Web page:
You must remove the $k$ smallest elements from a list of length $n.$ Strategy $(1)$ sorts the list in ascending order, which takes time $n^2,$ then removes the first $k$ elements. Strategy $(2)$ repeatedly finds the smallest element by scanning the list and removing it until $k$ elements are removed. The time taken to compare two elements is $1$ and the time taken to remove an element is $1.$ All other operations take zero time. Prove that strategy $(2)$ is faster.
  1. Evaluate the sum $1+2+\cdots+n.$
  2. Peter needs to deliver $n$ items to his $n$ friends’ houses. He takes $10$ minutes to go from his house to any of his friends’ houses, but $k$ minutes to go from the $k$th house to the $(k+1)$th house. If he starts from his house, how fast can he deliver all $n$ items?

Find the total time taken for strategy $(1).$

… by considering the time taken for each step involved?

In the worst case, what is the least number of comparisons required to find the smallest element of a list?

What is the total time taken to find and remove this element from a list of length $n?$

What happens to the length of the list after each removal?

… and consider that to compute the total time taken for strategy $(2).$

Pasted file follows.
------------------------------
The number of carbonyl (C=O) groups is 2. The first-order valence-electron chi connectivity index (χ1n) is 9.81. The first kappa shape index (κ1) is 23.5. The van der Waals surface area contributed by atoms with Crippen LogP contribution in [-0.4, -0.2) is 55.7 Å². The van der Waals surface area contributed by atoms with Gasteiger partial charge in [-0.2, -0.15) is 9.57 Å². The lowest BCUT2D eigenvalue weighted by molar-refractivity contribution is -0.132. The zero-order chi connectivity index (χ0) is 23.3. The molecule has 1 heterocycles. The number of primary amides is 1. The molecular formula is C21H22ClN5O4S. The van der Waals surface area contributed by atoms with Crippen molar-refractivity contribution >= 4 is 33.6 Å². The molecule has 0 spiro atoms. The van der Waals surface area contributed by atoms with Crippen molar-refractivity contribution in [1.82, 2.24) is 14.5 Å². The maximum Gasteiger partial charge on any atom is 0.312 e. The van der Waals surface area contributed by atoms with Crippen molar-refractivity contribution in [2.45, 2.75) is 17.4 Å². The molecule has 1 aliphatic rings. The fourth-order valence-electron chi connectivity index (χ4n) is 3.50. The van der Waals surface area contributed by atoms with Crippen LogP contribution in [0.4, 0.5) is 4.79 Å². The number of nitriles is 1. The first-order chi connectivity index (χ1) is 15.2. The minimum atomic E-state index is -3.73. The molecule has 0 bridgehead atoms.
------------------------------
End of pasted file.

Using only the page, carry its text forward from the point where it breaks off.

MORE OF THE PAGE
Try to identify a (useful) upper bound for the time taken for strategy $(2).$

… by considering the range of values of $k$ and the expression for strategy $(1).$

To execute strategy $(1),$ first sort the list in time $n^2$ and then remove the first $k$ elements, which takes time $k.$ So the total time taken is $n^2 + k.$

For strategy $(2),$ to remove the $k$ smallest elements, we need to scan through the list, look for the smallest element and remove it, then repeat this process $k$ times. For a list of length $i,$ finding and removing the smallest element takes time $i$, as we perform $i − 1$ comparisons to find it then $1$ removal. So the overall time taken for strategy $(2)$ is $n+(n − 1)+\cdots+(n − k + 1) = nk − \frac{k(k − 1)}{2}.$

To prove that strategy $(2)$ is faster, we must show that $nk − \frac{k(k − 1)}{2} < n^2 + k$ for all $n$ and all $k.$ We know that $1 \leq k \leq n$ so an immediate upper bound for the left-hand side is $nk − \frac{k(k − 1)}{2} \le n^2 − \frac{k(k − 1)}{2},$ which is indeed smaller than $n^2 + k.$